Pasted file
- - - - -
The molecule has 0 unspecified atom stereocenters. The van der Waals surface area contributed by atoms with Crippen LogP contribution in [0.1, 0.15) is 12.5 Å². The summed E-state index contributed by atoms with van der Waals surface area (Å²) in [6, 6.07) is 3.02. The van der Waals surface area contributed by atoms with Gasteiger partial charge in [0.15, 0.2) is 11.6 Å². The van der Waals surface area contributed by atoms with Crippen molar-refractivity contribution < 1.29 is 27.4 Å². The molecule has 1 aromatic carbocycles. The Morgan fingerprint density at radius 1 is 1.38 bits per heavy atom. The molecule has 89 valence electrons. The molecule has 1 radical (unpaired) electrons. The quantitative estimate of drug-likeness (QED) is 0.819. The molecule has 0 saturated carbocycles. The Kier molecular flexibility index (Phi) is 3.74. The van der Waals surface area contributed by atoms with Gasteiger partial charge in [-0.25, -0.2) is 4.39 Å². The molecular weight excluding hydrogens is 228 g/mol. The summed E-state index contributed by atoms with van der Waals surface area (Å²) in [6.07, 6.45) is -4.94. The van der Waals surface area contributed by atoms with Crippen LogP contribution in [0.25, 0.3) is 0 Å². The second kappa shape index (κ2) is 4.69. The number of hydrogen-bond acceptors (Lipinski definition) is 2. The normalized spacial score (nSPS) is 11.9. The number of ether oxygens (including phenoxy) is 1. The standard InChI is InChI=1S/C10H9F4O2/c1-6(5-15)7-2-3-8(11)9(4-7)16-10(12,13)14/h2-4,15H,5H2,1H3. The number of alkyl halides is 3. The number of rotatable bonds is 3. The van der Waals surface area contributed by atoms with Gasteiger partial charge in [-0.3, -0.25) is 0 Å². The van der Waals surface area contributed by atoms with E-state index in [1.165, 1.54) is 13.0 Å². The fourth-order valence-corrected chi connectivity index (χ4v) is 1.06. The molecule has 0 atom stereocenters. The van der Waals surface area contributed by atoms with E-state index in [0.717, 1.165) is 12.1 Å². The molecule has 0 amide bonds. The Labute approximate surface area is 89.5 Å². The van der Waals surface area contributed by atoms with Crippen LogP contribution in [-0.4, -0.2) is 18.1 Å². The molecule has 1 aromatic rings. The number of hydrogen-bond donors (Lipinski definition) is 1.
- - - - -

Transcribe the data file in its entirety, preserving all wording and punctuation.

The molecule has 0 unspecified atom stereocenters. The van der Waals surface area contributed by atoms with Crippen LogP contribution in [0.1, 0.15) is 12.5 Å². The summed E-state index contributed by atoms with van der Waals surface area (Å²) in [6, 6.07) is 3.02. The van der Waals surface area contributed by atoms with Gasteiger partial charge in [0.15, 0.2) is 11.6 Å². The van der Waals surface area contributed by atoms with Crippen molar-refractivity contribution < 1.29 is 27.4 Å². The molecule has 1 aromatic carbocycles. The Morgan fingerprint density at radius 1 is 1.38 bits per heavy atom. The molecule has 89 valence electrons. The molecule has 1 radical (unpaired) electrons. The quantitative estimate of drug-likeness (QED) is 0.819. The molecule has 0 saturated carbocycles. The Kier molecular flexibility index (Phi) is 3.74. The van der Waals surface area contributed by atoms with Gasteiger partial charge in [-0.25, -0.2) is 4.39 Å². The molecular weight excluding hydrogens is 228 g/mol. The summed E-state index contributed by atoms with van der Waals surface area (Å²) in [6.07, 6.45) is -4.94. The van der Waals surface area contributed by atoms with Crippen LogP contribution in [0.25, 0.3) is 0 Å². The second kappa shape index (κ2) is 4.69. The number of hydrogen-bond acceptors (Lipinski definition) is 2. The normalized spacial score (nSPS) is 11.9. The number of ether oxygens (including phenoxy) is 1. The standard InChI is InChI=1S/C10H9F4O2/c1-6(5-15)7-2-3-8(11)9(4-7)16-10(12,13)14/h2-4,15H,5H2,1H3. The number of alkyl halides is 3. The number of rotatable bonds is 3. The van der Waals surface area contributed by atoms with Gasteiger partial charge in [-0.3, -0.25) is 0 Å². The van der Waals surface area contributed by atoms with E-state index in [1.165, 1.54) is 13.0 Å². The fourth-order valence-corrected chi connectivity index (χ4v) is 1.06. The molecule has 0 atom stereocenters. The van der Waals surface area contributed by atoms with E-state index in [0.717, 1.165) is 12.1 Å². The molecule has 0 amide bonds. The Labute approximate surface area is 89.5 Å². The van der Waals surface area contributed by atoms with Crippen LogP contribution in [-0.4, -0.2) is 18.1 Å². The molecule has 1 aromatic rings. The number of hydrogen-bond donors (Lipinski definition) is 1.